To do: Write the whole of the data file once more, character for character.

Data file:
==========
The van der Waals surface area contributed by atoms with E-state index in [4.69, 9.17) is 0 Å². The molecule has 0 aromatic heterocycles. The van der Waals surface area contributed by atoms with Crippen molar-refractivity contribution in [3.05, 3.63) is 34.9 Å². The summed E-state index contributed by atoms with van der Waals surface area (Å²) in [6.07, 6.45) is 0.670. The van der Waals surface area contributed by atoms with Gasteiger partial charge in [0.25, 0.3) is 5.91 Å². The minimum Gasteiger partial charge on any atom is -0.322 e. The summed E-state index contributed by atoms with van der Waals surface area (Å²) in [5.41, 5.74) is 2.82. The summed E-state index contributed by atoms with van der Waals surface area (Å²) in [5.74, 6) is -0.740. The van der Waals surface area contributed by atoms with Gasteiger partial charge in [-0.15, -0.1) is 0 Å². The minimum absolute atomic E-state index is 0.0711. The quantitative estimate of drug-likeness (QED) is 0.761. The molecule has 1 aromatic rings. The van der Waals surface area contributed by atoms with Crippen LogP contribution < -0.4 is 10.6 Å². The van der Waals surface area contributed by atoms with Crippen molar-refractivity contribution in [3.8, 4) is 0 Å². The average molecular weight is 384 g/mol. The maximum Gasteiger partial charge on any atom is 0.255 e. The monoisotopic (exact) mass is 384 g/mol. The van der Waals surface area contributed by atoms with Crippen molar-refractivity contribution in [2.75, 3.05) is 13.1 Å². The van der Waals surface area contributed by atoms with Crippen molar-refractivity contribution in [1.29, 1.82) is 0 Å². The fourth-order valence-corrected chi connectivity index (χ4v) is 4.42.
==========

The van der Waals surface area contributed by atoms with E-state index in [4.69, 9.17) is 0 Å². The molecule has 0 aromatic heterocycles. The van der Waals surface area contributed by atoms with Crippen molar-refractivity contribution in [3.05, 3.63) is 34.9 Å². The summed E-state index contributed by atoms with van der Waals surface area (Å²) in [6.07, 6.45) is 0.670. The van der Waals surface area contributed by atoms with Gasteiger partial charge in [0.25, 0.3) is 5.91 Å². The minimum Gasteiger partial charge on any atom is -0.322 e. The summed E-state index contributed by atoms with van der Waals surface area (Å²) in [5.41, 5.74) is 2.82. The summed E-state index contributed by atoms with van der Waals surface area (Å²) in [5.74, 6) is -0.740. The van der Waals surface area contributed by atoms with Gasteiger partial charge in [-0.15, -0.1) is 0 Å². The minimum absolute atomic E-state index is 0.0711. The quantitative estimate of drug-likeness (QED) is 0.761. The molecule has 1 aromatic rings. The van der Waals surface area contributed by atoms with Crippen LogP contribution < -0.4 is 10.6 Å². The van der Waals surface area contributed by atoms with Crippen molar-refractivity contribution in [3.8, 4) is 0 Å². The average molecular weight is 384 g/mol. The maximum Gasteiger partial charge on any atom is 0.255 e. The monoisotopic (exact) mass is 384 g/mol. The van der Waals surface area contributed by atoms with Crippen molar-refractivity contribution in [2.75, 3.05) is 13.1 Å². The van der Waals surface area contributed by atoms with Crippen molar-refractivity contribution in [1.29, 1.82) is 0 Å². The fourth-order valence-corrected chi connectivity index (χ4v) is 4.42.